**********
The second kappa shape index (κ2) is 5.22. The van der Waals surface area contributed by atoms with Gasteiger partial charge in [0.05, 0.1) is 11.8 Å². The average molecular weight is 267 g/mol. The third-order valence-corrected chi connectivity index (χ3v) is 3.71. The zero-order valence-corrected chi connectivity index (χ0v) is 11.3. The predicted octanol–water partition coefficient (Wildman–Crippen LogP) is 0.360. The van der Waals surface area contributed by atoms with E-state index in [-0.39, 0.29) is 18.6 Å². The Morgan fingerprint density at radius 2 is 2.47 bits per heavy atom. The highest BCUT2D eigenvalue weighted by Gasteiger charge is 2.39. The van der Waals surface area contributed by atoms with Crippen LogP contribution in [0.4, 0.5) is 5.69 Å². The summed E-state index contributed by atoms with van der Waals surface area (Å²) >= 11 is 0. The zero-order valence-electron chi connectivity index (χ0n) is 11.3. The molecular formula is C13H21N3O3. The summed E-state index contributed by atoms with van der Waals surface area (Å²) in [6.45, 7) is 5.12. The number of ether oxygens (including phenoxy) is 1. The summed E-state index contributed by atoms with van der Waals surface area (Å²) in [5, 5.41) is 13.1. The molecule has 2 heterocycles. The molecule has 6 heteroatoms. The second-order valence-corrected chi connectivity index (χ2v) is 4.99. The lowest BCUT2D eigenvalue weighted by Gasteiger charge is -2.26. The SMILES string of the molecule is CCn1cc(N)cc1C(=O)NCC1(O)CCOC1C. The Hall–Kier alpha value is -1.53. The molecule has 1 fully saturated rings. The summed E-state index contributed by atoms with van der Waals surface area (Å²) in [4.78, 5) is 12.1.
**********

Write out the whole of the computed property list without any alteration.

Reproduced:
The second kappa shape index (κ2) is 5.22. The van der Waals surface area contributed by atoms with Gasteiger partial charge in [0.05, 0.1) is 11.8 Å². The average molecular weight is 267 g/mol. The third-order valence-corrected chi connectivity index (χ3v) is 3.71. The zero-order valence-corrected chi connectivity index (χ0v) is 11.3. The predicted octanol–water partition coefficient (Wildman–Crippen LogP) is 0.360. The van der Waals surface area contributed by atoms with E-state index in [-0.39, 0.29) is 18.6 Å². The Morgan fingerprint density at radius 2 is 2.47 bits per heavy atom. The highest BCUT2D eigenvalue weighted by Gasteiger charge is 2.39. The van der Waals surface area contributed by atoms with Crippen LogP contribution in [0.4, 0.5) is 5.69 Å². The summed E-state index contributed by atoms with van der Waals surface area (Å²) >= 11 is 0. The zero-order valence-electron chi connectivity index (χ0n) is 11.3. The molecular formula is C13H21N3O3. The summed E-state index contributed by atoms with van der Waals surface area (Å²) in [6.45, 7) is 5.12. The number of ether oxygens (including phenoxy) is 1. The summed E-state index contributed by atoms with van der Waals surface area (Å²) in [5, 5.41) is 13.1. The molecule has 2 heterocycles. The molecule has 6 heteroatoms. The second-order valence-corrected chi connectivity index (χ2v) is 4.99. The lowest BCUT2D eigenvalue weighted by Gasteiger charge is -2.26. The SMILES string of the molecule is CCn1cc(N)cc1C(=O)NCC1(O)CCOC1C. The Hall–Kier alpha value is -1.53. The molecule has 1 fully saturated rings. The summed E-state index contributed by atoms with van der Waals surface area (Å²) in [4.78, 5) is 12.1.